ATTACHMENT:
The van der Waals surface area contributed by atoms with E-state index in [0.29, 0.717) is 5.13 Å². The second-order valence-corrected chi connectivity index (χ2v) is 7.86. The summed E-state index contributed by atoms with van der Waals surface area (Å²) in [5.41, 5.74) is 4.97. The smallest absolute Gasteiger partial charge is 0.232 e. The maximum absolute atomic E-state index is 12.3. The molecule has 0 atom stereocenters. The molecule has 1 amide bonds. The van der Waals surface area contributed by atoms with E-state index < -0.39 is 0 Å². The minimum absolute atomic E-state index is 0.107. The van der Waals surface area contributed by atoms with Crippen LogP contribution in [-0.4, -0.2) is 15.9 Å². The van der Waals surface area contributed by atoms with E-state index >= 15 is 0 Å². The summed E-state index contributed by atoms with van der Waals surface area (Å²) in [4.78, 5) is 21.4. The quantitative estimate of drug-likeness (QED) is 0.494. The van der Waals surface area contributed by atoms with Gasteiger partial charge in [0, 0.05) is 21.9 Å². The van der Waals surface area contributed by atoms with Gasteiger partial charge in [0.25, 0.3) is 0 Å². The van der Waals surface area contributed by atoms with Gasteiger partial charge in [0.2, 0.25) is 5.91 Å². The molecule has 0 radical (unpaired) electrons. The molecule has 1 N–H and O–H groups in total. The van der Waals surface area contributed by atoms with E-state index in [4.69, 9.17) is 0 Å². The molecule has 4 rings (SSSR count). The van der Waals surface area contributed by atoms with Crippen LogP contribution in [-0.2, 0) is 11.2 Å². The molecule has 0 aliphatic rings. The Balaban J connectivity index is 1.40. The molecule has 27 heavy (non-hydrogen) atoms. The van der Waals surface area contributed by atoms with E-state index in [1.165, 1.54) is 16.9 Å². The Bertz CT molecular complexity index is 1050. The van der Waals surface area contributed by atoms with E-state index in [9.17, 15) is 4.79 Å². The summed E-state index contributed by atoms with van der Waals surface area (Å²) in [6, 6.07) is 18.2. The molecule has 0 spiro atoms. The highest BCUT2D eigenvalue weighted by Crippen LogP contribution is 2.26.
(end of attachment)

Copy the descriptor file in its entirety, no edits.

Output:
The van der Waals surface area contributed by atoms with E-state index in [0.29, 0.717) is 5.13 Å². The second-order valence-corrected chi connectivity index (χ2v) is 7.86. The summed E-state index contributed by atoms with van der Waals surface area (Å²) in [5.41, 5.74) is 4.97. The smallest absolute Gasteiger partial charge is 0.232 e. The maximum absolute atomic E-state index is 12.3. The molecule has 0 atom stereocenters. The molecule has 1 amide bonds. The van der Waals surface area contributed by atoms with E-state index < -0.39 is 0 Å². The minimum absolute atomic E-state index is 0.107. The van der Waals surface area contributed by atoms with Crippen LogP contribution in [-0.4, -0.2) is 15.9 Å². The van der Waals surface area contributed by atoms with E-state index >= 15 is 0 Å². The summed E-state index contributed by atoms with van der Waals surface area (Å²) in [4.78, 5) is 21.4. The quantitative estimate of drug-likeness (QED) is 0.494. The van der Waals surface area contributed by atoms with Gasteiger partial charge in [0, 0.05) is 21.9 Å². The van der Waals surface area contributed by atoms with Gasteiger partial charge in [0.25, 0.3) is 0 Å². The van der Waals surface area contributed by atoms with Gasteiger partial charge in [0.2, 0.25) is 5.91 Å². The molecule has 0 radical (unpaired) electrons. The molecule has 1 N–H and O–H groups in total. The van der Waals surface area contributed by atoms with E-state index in [4.69, 9.17) is 0 Å². The molecule has 4 rings (SSSR count). The van der Waals surface area contributed by atoms with Crippen LogP contribution in [-0.2, 0) is 11.2 Å². The molecule has 0 aliphatic rings. The Balaban J connectivity index is 1.40. The molecule has 27 heavy (non-hydrogen) atoms. The van der Waals surface area contributed by atoms with E-state index in [1.165, 1.54) is 16.9 Å². The Bertz CT molecular complexity index is 1050. The van der Waals surface area contributed by atoms with E-state index in [9.17, 15) is 4.79 Å². The summed E-state index contributed by atoms with van der Waals surface area (Å²) in [6, 6.07) is 18.2. The molecule has 0 spiro atoms. The highest BCUT2D eigenvalue weighted by Crippen LogP contribution is 2.26.